Cohen & Steers pulls out of private equity real estate

The New-York investment manager has decided to pull the plug on its involvement in global private real estate, leading to Steve Coyle and the team at Cohen & Steers Global Realty Partners leaving.

Cohen & Steers, the New York-based global investment manager, is pulling out of private equity real estate.

The decision by the company, which has been listed on the New York Stock Exchange since 2004 and has approximately $47.8 billion of assets under management, is leading to the departure of the firm’s Global Realty Partners multi-manager team led by Steve Coyle.

Coyle is departing Cohen & Steers this Friday, according to a note he sent to clients yesterday. In an email, he wrote: “This Friday, August 9th will be my last day at Cohen & Steers. The firm has decided to no longer be active in the private equity real estate space. As a result, my team and I will depart the firm effective this Friday.”

He added: “It has been a pleasure to work with you during my last five years at Cohen & Steers. My team and I are currently reviewing a number of options I hope to be in touch shortly with information (with regards) to a new home for our business activities.”
Cohen & Steers could not immediately be reached for comment. The company has several investment strategies across asset classes listed on its homepage. It lists real estate securities, real assets, preferred securities, global listed infrastructure, large cap value and private real estate opportunity. Links on all the separate business lines take page visitors through to further information, with the exception of the link to “Private real estate opportunity” which appeared to be no longer active.

Cohen & Steers hired Coyle and a team to start up a new real estate fund of funds business in 2008, saying the team would invest in commercial real estate through institutional, value added and opportunistic private real estate funds. Coyle had previously worked as chief investment strategist and fund of funds portfolio manager with Citigroup Property Investors (CPI). Cohen & Steers also hired Dev Subhash from CPI where he served as assistant portfolio manager under Coyle. He became senior vice president for his new employer's global private real estate opportunity strategy.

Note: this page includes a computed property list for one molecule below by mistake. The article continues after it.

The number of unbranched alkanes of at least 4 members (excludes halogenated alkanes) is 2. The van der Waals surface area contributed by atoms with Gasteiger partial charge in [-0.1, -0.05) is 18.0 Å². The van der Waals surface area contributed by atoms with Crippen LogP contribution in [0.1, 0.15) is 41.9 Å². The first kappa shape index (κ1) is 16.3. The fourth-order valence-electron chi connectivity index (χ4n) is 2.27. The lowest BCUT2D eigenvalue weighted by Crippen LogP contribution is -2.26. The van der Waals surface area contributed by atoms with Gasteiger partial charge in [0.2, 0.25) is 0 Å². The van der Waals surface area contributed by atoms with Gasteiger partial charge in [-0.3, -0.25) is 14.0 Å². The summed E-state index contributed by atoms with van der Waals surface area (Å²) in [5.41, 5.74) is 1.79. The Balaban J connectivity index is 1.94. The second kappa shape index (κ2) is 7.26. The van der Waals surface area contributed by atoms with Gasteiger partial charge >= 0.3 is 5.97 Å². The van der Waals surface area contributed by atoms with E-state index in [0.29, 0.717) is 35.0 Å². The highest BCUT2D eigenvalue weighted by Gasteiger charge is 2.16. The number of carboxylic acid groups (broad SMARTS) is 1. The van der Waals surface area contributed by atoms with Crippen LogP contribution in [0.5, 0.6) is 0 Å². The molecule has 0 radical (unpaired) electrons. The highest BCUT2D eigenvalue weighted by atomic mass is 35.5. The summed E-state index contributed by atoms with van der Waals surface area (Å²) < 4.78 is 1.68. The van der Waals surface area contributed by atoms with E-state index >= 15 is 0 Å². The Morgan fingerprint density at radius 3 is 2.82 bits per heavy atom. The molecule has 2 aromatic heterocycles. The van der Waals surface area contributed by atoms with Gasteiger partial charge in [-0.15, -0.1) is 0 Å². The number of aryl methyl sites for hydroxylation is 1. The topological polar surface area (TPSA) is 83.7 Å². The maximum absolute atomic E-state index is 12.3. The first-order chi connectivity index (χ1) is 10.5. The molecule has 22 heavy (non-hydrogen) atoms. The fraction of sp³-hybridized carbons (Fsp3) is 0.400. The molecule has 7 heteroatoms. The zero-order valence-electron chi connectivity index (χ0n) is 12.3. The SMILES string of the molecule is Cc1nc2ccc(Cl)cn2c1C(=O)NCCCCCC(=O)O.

However, lately there have been signs of the company being less enthusiastic about private real estate.

In June, Cohen & Steers published the latest in its annual “The Truth About Real Estate Allocations” series assessing the performance of public and private real estate markets.

The white paper said: “Once again, based on 2012 results, our analysis of short-and long-term trends pointed to the outperformance of listed real estate, compared with nearly all categories of private real estate funds.”
It added: “In our view, the current pricing parity between listed REITs and private real estate fails to justify the high allocations to direct property typically found in corporate and public pension plan portfolios. If the private market is right, then there is likely room for listed REITs to appreciate further. Conversely, if the public market is correct, then private core real estate is likely to disappoint today’s buyers.”

“Returns for opportunistic funds were comparable to listed REIT returns over the long term; however, the return cycles for these two strategies have been out of phase, resulting in distinct periods for each and creating opportunities for complementary diversification benefits between the two strategies.”

The report also said: “Core and value-added fund investors have not experienced any return premium in exchange for illiquidity. Assuming the vintage year is selected properly, opportunistic funds have been attractive for distressed, capital-appreciation-oriented real estate strategies.”

In 2009, Coyle said in an ‘outlook note’ to clients that a third of all private fund sponsors could disappear in the fallout of the real estate crisis. He explained how the availability of debt was now coming back to haunt some investors.

“Many funds will become zombies, attempting to delay the inevitable takeover by their lenders,” he wrote. “Who will survive? It is too early to say, but we expect that upwards of 30 per cent of all private sponsors will cease to exist.”